A few blogs from the past…

For anyone wandering this way, here are a few of my favourite blogs that I don’t want to be forgotten.

The Lost Islands of Xogulano

otherfish

There’s the story of a woman on a mission to catalogue the bizarre plants and animals of the Island of Xogulano. But she finds a world more dangerous than she expected. In the Lost Islands of Xogulano.

Inspirational Posters for the Inept

OLYMPUS DIGITAL CAMERA
OLYMPUS DIGITAL CAMERA

There’s the Motivational Posters for the Inept where you won’t find ‘If you can’t handle me at my best’ or ‘dance like no one’s watching.’ But you might find something that makes you smile.

A Couple of Novels

 

You can find extracts and info about the two books I’ve published. Riddled with Senses, a tale of love drugs and a dance with the Devil. Peddling Doomsday, about a cult that gets out of control. You can also find a few things I figured out about self-publishing, here.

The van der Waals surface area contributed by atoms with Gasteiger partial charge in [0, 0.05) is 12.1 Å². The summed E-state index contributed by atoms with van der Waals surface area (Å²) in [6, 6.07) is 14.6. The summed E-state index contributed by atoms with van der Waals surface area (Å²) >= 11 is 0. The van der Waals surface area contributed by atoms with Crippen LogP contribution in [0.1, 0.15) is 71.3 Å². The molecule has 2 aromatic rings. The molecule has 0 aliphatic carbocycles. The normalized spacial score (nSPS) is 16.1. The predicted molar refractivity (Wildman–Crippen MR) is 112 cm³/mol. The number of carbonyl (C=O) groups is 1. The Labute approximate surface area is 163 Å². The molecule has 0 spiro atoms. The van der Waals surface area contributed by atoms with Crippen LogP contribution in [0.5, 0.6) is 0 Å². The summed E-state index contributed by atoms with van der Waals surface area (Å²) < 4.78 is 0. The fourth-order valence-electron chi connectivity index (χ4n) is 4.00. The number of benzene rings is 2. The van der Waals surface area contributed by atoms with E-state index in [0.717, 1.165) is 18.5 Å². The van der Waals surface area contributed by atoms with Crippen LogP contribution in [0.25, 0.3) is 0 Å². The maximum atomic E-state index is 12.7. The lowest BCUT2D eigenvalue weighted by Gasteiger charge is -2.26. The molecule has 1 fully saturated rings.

There are many, many short stories and tiny stories. Such as Celebrity Sociopath or Living Ghosts.

Brain Injury

Phobias

And finally, you can find me talking about the brain injury and PTSD that happened to me thirteen years ago. These weren’t easy to write about, but I figured out so many things about how to care for myself that I believed could be useful to other people going through the same. Some also commented it at the time that the ideas were helpful for anyone, brain damage or not.

Take care of yourselves, blogsters! I look forward to visiting again soon.

🙂

All the Stories…

people-2583943_640
From Pixabay

“All the stories, all the songs, all the focus on the first flush of love,” he mused, raising his voice so Delilah could hear as he gazed out of the window. The world was rushing past, faster and faster like a ride at the funfair.

“All the hearts, all the promises, all the drama. So much attention for that daft time when nobody is thinking straight. When lovers are still pretending and posturing, still trying to impress.” He liked to play with poetry of the words and let his thoughts amble by as he waited for the kettle to boil. These were slow things that moved at a rate he could understand.